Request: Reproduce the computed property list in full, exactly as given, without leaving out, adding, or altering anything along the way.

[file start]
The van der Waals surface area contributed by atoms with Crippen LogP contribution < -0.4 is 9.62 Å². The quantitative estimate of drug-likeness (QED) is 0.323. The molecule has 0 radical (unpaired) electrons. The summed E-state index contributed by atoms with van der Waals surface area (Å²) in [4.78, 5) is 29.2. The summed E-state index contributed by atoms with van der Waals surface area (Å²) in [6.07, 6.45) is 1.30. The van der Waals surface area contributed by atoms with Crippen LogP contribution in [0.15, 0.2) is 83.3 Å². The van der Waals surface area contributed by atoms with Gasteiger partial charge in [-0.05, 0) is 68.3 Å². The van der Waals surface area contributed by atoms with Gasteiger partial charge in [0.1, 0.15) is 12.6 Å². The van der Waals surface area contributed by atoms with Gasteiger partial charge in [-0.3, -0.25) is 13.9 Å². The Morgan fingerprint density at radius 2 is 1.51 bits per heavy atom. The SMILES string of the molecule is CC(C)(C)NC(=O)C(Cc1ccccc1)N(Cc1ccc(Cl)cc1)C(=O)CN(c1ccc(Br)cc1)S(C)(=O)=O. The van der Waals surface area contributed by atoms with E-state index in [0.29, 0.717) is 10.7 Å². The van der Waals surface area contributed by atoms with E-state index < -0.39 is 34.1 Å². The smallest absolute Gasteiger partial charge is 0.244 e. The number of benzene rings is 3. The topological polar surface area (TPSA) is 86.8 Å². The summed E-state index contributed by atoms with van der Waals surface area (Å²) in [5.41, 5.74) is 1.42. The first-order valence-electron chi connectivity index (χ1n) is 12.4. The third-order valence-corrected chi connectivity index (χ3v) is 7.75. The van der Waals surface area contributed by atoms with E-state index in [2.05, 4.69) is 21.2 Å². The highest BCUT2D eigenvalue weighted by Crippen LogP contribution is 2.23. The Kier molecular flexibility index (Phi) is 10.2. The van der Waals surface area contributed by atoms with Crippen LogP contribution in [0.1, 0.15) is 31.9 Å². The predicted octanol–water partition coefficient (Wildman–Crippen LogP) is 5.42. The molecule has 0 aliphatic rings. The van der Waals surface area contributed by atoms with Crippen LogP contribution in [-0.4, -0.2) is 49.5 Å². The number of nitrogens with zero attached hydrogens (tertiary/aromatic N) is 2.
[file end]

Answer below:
The van der Waals surface area contributed by atoms with Crippen LogP contribution < -0.4 is 9.62 Å². The quantitative estimate of drug-likeness (QED) is 0.323. The molecule has 0 radical (unpaired) electrons. The summed E-state index contributed by atoms with van der Waals surface area (Å²) in [4.78, 5) is 29.2. The summed E-state index contributed by atoms with van der Waals surface area (Å²) in [6.07, 6.45) is 1.30. The van der Waals surface area contributed by atoms with Crippen LogP contribution in [0.15, 0.2) is 83.3 Å². The van der Waals surface area contributed by atoms with Gasteiger partial charge in [-0.05, 0) is 68.3 Å². The van der Waals surface area contributed by atoms with Gasteiger partial charge in [0.1, 0.15) is 12.6 Å². The van der Waals surface area contributed by atoms with Gasteiger partial charge in [-0.3, -0.25) is 13.9 Å². The Morgan fingerprint density at radius 2 is 1.51 bits per heavy atom. The SMILES string of the molecule is CC(C)(C)NC(=O)C(Cc1ccccc1)N(Cc1ccc(Cl)cc1)C(=O)CN(c1ccc(Br)cc1)S(C)(=O)=O. The van der Waals surface area contributed by atoms with E-state index in [0.29, 0.717) is 10.7 Å². The van der Waals surface area contributed by atoms with E-state index < -0.39 is 34.1 Å². The smallest absolute Gasteiger partial charge is 0.244 e. The number of benzene rings is 3. The topological polar surface area (TPSA) is 86.8 Å². The summed E-state index contributed by atoms with van der Waals surface area (Å²) in [5.41, 5.74) is 1.42. The first-order valence-electron chi connectivity index (χ1n) is 12.4. The third-order valence-corrected chi connectivity index (χ3v) is 7.75. The van der Waals surface area contributed by atoms with E-state index in [2.05, 4.69) is 21.2 Å². The highest BCUT2D eigenvalue weighted by Crippen LogP contribution is 2.23. The Kier molecular flexibility index (Phi) is 10.2. The van der Waals surface area contributed by atoms with Crippen LogP contribution in [0.1, 0.15) is 31.9 Å². The predicted octanol–water partition coefficient (Wildman–Crippen LogP) is 5.42. The molecule has 0 aliphatic rings. The van der Waals surface area contributed by atoms with Crippen LogP contribution in [-0.4, -0.2) is 49.5 Å². The number of nitrogens with zero attached hydrogens (tertiary/aromatic N) is 2.